It’s nice to be back. Not.
The video posts of the last few days would have told you that I’ve been far too busy doing other stuff to write anything more than a few sentences. Oh how I love annual leave.
How fantastic is it to ditch work for a few days & just take off in the car to somewhere away from the stresses & strains of work & the pressures of home life? And the fact that the weather has been so good just adds to theĂ‚Â ambianceĂ‚Â of relaxation. There really is nothing better than walking along a deserted beach hand-in-hand with the Mrs while the kids muck around on their own, for a change.
We’ve never been great ones for getting away from it all, usually our summer holiday is our annual holiday. It’s great to find the salary funding normal life & the pension funding those extra treats you did away with while the kids were growing.
The problem with going away is that you have to come back. I don’t think I’ll feel as relaxed tomorrow as I have felt for the last few days.
I mentioned this story some time ago, here’s the actual footage.
You might have gathered I’m rather busy this week.
Not the brightest robber I’ve ever seen…
(I love that title, my dad used to use it all the time)
I bet he didn’t expect that!
One of the recent backlashes from the News of the World ‘phone hacking scandal’ was the release of information from actor Hugh grant who published a transcript of a secret recording made with a News of the World reporter. Paul McMullan is quoted as having alleged that 20% of Met officers had “taken backhanders from tabloid hacks” for information provided to the papers on stories.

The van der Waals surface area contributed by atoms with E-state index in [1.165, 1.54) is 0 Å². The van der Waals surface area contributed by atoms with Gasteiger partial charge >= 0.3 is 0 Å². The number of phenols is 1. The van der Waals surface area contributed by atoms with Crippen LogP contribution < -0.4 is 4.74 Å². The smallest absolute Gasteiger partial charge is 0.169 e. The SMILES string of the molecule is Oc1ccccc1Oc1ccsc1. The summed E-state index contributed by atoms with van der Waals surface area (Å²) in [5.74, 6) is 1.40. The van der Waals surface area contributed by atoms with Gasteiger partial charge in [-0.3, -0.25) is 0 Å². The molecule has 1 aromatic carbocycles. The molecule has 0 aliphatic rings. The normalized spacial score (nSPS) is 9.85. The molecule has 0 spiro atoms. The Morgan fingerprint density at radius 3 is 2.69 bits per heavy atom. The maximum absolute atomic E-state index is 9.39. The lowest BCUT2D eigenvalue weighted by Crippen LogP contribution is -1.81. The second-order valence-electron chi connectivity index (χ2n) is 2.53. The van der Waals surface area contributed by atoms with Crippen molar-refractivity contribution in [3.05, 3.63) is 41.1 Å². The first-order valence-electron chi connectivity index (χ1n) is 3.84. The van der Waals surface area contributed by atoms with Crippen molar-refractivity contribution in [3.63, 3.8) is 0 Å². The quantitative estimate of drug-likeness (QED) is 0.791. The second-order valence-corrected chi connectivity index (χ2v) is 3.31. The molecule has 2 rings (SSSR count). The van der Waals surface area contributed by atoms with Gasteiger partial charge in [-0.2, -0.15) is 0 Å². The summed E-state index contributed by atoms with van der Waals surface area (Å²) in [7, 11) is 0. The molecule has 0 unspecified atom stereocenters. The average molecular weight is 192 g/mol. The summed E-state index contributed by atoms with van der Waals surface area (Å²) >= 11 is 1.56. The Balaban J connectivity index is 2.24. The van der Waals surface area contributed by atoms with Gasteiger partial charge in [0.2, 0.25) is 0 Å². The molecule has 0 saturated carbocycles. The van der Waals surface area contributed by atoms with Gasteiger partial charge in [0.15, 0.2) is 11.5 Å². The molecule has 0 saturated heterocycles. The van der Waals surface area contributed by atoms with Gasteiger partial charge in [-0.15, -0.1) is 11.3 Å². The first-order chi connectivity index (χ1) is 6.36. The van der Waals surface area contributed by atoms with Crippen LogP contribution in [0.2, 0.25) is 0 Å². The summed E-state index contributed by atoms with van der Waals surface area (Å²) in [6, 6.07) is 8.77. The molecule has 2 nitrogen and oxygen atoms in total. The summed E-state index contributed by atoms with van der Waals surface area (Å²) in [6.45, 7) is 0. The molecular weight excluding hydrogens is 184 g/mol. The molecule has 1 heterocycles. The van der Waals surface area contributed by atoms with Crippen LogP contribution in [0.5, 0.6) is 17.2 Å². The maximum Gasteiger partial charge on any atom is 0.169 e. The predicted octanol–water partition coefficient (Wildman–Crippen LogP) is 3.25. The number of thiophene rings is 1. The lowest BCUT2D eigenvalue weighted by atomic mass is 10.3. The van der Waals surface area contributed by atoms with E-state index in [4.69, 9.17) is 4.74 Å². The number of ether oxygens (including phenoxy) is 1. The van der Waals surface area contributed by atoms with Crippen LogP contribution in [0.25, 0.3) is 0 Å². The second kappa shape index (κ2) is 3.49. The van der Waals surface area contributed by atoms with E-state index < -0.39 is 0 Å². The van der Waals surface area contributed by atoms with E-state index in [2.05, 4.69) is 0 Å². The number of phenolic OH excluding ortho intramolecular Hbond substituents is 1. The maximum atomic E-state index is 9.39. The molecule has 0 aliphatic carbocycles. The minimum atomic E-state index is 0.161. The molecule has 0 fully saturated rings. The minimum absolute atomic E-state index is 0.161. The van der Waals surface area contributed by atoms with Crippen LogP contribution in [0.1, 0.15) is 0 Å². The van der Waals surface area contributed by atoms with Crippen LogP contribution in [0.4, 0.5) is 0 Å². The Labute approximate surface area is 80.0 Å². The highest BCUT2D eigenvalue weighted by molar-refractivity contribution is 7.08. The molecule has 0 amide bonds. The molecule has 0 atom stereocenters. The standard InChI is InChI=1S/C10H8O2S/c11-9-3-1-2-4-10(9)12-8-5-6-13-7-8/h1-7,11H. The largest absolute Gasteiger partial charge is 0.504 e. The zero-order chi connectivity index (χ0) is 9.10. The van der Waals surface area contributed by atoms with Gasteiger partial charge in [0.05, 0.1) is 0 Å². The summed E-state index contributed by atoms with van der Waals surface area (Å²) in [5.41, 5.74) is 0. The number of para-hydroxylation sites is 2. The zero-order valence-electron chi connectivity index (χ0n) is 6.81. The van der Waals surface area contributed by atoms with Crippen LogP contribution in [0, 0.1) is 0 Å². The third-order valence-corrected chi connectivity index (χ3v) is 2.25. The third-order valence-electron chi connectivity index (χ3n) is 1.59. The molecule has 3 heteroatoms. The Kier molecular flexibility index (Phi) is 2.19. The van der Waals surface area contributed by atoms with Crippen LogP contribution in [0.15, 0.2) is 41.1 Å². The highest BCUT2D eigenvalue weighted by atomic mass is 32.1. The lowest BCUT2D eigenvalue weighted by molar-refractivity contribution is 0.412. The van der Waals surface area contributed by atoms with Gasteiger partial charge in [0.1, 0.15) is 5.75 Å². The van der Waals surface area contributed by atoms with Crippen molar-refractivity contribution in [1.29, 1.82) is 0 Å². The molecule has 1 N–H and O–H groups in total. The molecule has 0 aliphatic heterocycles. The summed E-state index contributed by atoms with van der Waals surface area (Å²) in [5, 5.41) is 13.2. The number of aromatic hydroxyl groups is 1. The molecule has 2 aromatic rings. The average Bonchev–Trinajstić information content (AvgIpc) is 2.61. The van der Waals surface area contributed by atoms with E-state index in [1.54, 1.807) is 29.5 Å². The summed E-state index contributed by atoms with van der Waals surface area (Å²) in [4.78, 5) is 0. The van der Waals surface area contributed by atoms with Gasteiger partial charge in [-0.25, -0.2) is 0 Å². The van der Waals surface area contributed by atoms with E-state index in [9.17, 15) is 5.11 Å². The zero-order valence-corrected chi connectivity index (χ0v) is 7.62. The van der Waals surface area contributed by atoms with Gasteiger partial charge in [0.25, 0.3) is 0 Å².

With some 30,000 Metrpolitan officers one wonders how a single journalist can know about 6,000 of them. It struck me as an incredibly high amount & reminded me of the fact that 89.7 per cent of all statistics are made up.
In 32 years with the force I have known of occasions when officers have called the press to give them information on stories. I once rang the Sun’s night desk to tell them about a heard of horses who had rampaged through an urban street wrecking parked cars & numerous fences, hedges, gates & lawns, not because I wanted some money but I thought it was quite an interesting & unusual event. It got about one & a half inches on page 16. I wasn’t offered any cash nor would I have accepted any. I know of several people who spoken with journalists & given them a true account of an event when someone higher in the organisation has provided them with corporate spin, or in other words, just lies. I’ve never heard of anyone being offered any money much less accepting it.
The plain fact of the matter is that the vast majority of police officers don’t have information which any journalist worth their salt would consider spending their beer & burger allowances on.
Unless they want to know which unemployed drug-fuelled burglar has got which handout-leaching chav pregnant, or how often they’ve threatened each other on Facebook.